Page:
6. Compaction efforts are kneading and static weight.
7. The thickness of the compacting layer is kept a minimum of 50 mm(2inches) or more, which depends on the length of the foot.

Tamping Foot Compactors
Tamping foot compactors are high-speed, self-propelled, non-vibratory compactors. They usually have four padded steel wheels and are equipped with a dozer blade. Their pads are tapered with a rectangular face.
Tamping foot compactors compact from the bottom of the lift to the top. Because the pads are tapered, they can walk out of the lift without fluffing the soil. Therefore, the top of the lift is also being compacted and the surface is relatively smooth and sealed. Tamping foot compactors are capable of speeds in the 16-32 km/h (10-20 mph) range, but they typically operate in the 10-15 km/h (6 to 10 mph) range.
Generally, two to four cycles (4 to 6 machine passes) will achieve desired densities in 200- to 300-mm (8- to 12-in.) lifts although four cycles may be needed in poorly graded plastic silt or very fine clay. Tamping foot compactors are effective on all soils except clean sand.

Tamping foot compactors leave a fairly smooth, sealed surface so hauling units are able to maintain a high speed when traveling over the fill. Also, since dozer-equipped tamping compactors do both spreading and compacting, the contractor may be able to reduce the number of track-type spreaders.

Tamping foot compactors are best suited for large projects. They need long, uninterrupted passes to build up speed that generates high production. On lifts greater than 300-mm (12-in.) thick, tamping foot compactors are about two to three times more productive than single-drum vibratory compactors.

Pad foot/Slash Presser rollers are similar to sheep foot roller. However, they have lugs on their cylinders, which have larger area than the feet of sheep foot rollers.
They are also sometimes termed as tamping rollers having static weight in the range of 15 to 40 tons. They can achieve more degree of compaction than sheep foot rollers. They also operate on high speeds and can break down large lumps of soil. They are best suitable for compacting cohesive soils.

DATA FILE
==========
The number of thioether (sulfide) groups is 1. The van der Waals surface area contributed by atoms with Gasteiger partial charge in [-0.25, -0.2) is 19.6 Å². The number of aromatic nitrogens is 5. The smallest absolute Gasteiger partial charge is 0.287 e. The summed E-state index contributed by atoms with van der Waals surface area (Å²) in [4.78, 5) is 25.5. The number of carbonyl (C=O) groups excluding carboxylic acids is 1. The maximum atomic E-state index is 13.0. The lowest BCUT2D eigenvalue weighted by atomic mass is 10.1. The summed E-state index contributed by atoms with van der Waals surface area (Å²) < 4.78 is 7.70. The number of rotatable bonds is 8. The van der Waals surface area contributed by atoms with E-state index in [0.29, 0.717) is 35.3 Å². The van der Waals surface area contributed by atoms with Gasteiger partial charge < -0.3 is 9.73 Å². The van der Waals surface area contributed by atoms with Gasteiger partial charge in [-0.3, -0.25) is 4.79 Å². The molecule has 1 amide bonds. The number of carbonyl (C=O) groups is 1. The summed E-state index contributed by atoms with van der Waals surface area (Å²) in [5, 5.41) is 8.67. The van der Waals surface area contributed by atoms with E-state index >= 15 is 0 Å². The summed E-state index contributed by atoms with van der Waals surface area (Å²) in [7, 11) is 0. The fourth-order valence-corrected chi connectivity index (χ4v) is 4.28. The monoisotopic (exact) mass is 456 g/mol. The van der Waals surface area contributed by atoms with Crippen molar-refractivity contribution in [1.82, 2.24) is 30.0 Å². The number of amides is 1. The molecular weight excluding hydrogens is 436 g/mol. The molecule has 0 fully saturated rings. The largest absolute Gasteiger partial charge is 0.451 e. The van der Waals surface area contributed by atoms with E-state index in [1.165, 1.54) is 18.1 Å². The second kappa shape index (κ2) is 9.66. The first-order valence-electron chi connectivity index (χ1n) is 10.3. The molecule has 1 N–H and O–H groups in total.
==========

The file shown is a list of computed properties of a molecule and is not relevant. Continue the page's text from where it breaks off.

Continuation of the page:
Padfoot rollers generate static pressure, vibration, and impact on the materials. However, they also generate manipulative force. This allows for uniform compaction during the entire process.
Padfoot compactors have tapered pads that penetrate and compact the soil to build up the soil’s strength. Gravity and the vibrations compact the material from the top down.

Padfoot drum machines expand the material range to include soils with more than 50 percent cohesive material and a greater percentage of fines. When the pad penetrates the top of the lift, it breaks the natural bonds between the particles of cohesive soil and achieves better compaction results. The pads are involuted to walk out of the lift without fluffing the soil and tapered to help them stay clean.
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by Bob Lusk
Bob Lusk
Bill, glad you resurrected this thread. Great advice top to bottom. I'm seeing a trend since March, 2020...lots of people are spending lots more time on their recreational property. And lots of people are buying recreational property, typically within 1 1/2 hours from their city. Lake building is a big deal today. I've got more than 20 clients in different stages of building their new lakes. There's a lot to learn about that process and what's in this thread is significant. I tell each person they have two important jobs...building the dam and creating that living, breathing entity behind the dam, their lake.
2 members like this